The Latest
July 12, 2024

Where Every Family Matters

Pandemic Parenting: Easy Does it At Home

Most kids are good at simply going with the flow, but they also tend to take on their parents’ stress and anxiety. What to do.

I really want to go back to school, but my mom is still all worried about corona,” I overheard a young teen tell a friend who nodded somberly. I felt badly for him because it’s true. Kids are at the mercy of their parents — whatever stuff their parents are made of. And as the pandemic drags on — and even with the good news of the Pfizer and Moderna vaccines — there’s still much uncertainty surrounding the months ahead. “Normal” is not returning any time soon and chatter about our fragile mental states is everywhere. We need day-to-day solutions.
    According to a national survey conducted by Vanderbilt University Medical Center last summer and published in Pediatrics, parents sited worsening mental health for themselves and worsening behavioral health among their children. The researchers concluded what we all understand now: the pandemic has had a substantial tandem impact on parents and kids, increasing our needs for deliverance from this gloomy period in history.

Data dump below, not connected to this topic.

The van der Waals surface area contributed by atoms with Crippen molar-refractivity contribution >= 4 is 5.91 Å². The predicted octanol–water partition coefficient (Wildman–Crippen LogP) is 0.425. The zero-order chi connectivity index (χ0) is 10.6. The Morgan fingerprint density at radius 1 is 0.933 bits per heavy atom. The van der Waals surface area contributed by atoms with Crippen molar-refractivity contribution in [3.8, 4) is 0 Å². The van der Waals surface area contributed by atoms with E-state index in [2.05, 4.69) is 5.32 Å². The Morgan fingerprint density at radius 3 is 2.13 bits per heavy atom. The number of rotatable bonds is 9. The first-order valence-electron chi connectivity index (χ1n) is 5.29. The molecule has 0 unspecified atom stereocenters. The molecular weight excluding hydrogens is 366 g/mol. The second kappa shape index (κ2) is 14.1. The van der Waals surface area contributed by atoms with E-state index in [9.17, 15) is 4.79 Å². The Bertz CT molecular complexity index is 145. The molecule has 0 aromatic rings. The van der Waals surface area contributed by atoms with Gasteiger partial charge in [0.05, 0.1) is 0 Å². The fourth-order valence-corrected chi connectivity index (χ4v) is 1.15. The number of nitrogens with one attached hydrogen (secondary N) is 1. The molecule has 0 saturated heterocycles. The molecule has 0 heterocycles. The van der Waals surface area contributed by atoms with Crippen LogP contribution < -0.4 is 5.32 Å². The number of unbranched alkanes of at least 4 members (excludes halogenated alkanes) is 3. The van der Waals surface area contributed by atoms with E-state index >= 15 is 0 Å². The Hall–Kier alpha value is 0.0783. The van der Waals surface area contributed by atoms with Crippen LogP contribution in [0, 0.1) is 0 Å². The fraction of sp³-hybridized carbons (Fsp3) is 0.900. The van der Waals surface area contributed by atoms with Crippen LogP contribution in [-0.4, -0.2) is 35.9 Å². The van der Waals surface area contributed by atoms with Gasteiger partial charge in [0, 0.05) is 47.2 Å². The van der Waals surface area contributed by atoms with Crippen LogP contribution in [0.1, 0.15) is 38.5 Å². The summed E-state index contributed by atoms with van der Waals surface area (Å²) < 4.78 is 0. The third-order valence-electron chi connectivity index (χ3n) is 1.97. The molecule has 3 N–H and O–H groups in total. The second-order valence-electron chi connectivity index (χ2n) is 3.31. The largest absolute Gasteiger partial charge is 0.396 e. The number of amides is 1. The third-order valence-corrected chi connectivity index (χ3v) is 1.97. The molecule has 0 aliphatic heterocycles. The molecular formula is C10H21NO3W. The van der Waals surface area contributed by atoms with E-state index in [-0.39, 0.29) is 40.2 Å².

And here we are. How do we move forward from here? And how can we fortify ourselves enough to successfully guide our kids into the new year with positivity and hope? Persevering through this strenuous time is as much about our kids’ lives as it is about our own.
    Here are key ways to bolster your parenting efforts so your family emerges from the pandemic in due time, stronger, healthier, and hopefully, a little less worn for the wear.

Short of letting everything go to you-know-where in a handbag at this point, you can continue to ease up on all of the expectations you have for your kids right now — and that includes discipline. Kids have been through a lot too, says Tina Payne Bryson, co-author of No-Drama Discipline (Bantam; 2016). Kids often don’t know how to cope with dissatisfaction or unease and they may act out more, so you actually need to react less. Walk away and don’t micromanage so much. Look at the bright side: you are not driving carloads of kids to and fro like you used to and scrambling like a mad woman to get dinner into your family. You have more “chill” time and less “drill” time. The era of trophy kids is over, and the era of taking it easy and being kind to yourself is here. Whatever your kids have lost in development right now will be made up in time. Relax, let go, let live.   

None of us are designed to be hermits. We are social creatures meant to be with each other, and kids thrive among friends and exploring life together. It’s important for you to model reaching out to your friends and to encourage your kids to do so for themselves as well, says Bryson. Have safe playdates at your home for your little ones if you can. Encourage your kids to Zoom, Skype, or FaceTime with pals. And as far as daily connectivity with your children goes (who may drive you batty from time to time), place an emphasis on being nonjudgmental so your kids will talk freely to you and not shut you out.